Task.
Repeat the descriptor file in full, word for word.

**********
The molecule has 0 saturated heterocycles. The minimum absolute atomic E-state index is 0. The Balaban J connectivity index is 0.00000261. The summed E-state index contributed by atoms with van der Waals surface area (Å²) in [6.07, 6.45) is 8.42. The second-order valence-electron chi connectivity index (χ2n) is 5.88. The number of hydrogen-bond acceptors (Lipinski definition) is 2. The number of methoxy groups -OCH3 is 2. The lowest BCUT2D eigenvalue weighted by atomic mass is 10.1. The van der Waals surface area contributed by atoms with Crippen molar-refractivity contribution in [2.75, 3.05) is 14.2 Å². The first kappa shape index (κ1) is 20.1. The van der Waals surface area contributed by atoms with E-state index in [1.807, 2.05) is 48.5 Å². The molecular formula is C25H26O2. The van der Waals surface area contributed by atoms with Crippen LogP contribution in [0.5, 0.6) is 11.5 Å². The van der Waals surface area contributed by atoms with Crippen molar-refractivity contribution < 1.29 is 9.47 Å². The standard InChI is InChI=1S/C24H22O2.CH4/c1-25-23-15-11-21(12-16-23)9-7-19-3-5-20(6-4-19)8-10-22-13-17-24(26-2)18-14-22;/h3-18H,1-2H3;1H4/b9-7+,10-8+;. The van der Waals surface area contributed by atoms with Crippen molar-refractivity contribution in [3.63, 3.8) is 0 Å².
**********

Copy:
The molecule has 0 saturated heterocycles. The minimum absolute atomic E-state index is 0. The Balaban J connectivity index is 0.00000261. The summed E-state index contributed by atoms with van der Waals surface area (Å²) in [6.07, 6.45) is 8.42. The second-order valence-electron chi connectivity index (χ2n) is 5.88. The number of hydrogen-bond acceptors (Lipinski definition) is 2. The number of methoxy groups -OCH3 is 2. The lowest BCUT2D eigenvalue weighted by atomic mass is 10.1. The van der Waals surface area contributed by atoms with Crippen molar-refractivity contribution in [2.75, 3.05) is 14.2 Å². The first kappa shape index (κ1) is 20.1. The van der Waals surface area contributed by atoms with E-state index in [1.807, 2.05) is 48.5 Å². The molecular formula is C25H26O2. The van der Waals surface area contributed by atoms with Crippen LogP contribution in [0.5, 0.6) is 11.5 Å². The van der Waals surface area contributed by atoms with Crippen molar-refractivity contribution < 1.29 is 9.47 Å². The standard InChI is InChI=1S/C24H22O2.CH4/c1-25-23-15-11-21(12-16-23)9-7-19-3-5-20(6-4-19)8-10-22-13-17-24(26-2)18-14-22;/h3-18H,1-2H3;1H4/b9-7+,10-8+;. The van der Waals surface area contributed by atoms with Crippen molar-refractivity contribution in [3.63, 3.8) is 0 Å².